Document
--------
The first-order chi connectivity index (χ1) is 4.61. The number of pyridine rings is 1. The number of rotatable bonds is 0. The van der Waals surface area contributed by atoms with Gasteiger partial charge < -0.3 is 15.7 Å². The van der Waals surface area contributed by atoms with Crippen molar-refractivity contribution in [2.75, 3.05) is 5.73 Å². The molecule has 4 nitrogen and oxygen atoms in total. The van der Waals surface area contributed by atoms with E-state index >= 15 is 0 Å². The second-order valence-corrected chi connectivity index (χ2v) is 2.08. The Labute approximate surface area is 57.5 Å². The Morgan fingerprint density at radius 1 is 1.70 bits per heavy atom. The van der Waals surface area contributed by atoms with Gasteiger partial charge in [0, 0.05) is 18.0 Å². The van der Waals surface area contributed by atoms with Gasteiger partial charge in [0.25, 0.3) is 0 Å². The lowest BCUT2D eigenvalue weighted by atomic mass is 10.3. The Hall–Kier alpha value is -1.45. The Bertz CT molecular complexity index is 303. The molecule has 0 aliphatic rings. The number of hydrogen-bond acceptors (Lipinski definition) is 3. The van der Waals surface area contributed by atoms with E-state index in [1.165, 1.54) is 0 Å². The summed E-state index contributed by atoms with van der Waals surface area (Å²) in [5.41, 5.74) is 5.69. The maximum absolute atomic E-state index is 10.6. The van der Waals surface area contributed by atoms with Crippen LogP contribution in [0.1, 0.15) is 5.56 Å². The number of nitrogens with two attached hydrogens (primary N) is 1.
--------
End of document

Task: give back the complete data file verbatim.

The first-order chi connectivity index (χ1) is 4.61. The number of pyridine rings is 1. The number of rotatable bonds is 0. The van der Waals surface area contributed by atoms with Gasteiger partial charge < -0.3 is 15.7 Å². The van der Waals surface area contributed by atoms with Crippen molar-refractivity contribution in [2.75, 3.05) is 5.73 Å². The molecule has 4 nitrogen and oxygen atoms in total. The van der Waals surface area contributed by atoms with E-state index >= 15 is 0 Å². The second-order valence-corrected chi connectivity index (χ2v) is 2.08. The Labute approximate surface area is 57.5 Å². The Morgan fingerprint density at radius 1 is 1.70 bits per heavy atom. The van der Waals surface area contributed by atoms with Gasteiger partial charge in [0, 0.05) is 18.0 Å². The van der Waals surface area contributed by atoms with Gasteiger partial charge in [0.25, 0.3) is 0 Å². The lowest BCUT2D eigenvalue weighted by atomic mass is 10.3. The Hall–Kier alpha value is -1.45. The Bertz CT molecular complexity index is 303. The molecule has 0 aliphatic rings. The number of hydrogen-bond acceptors (Lipinski definition) is 3. The van der Waals surface area contributed by atoms with E-state index in [1.165, 1.54) is 0 Å². The summed E-state index contributed by atoms with van der Waals surface area (Å²) in [5.41, 5.74) is 5.69. The maximum absolute atomic E-state index is 10.6. The van der Waals surface area contributed by atoms with Crippen LogP contribution in [0.1, 0.15) is 5.56 Å². The number of nitrogens with two attached hydrogens (primary N) is 1.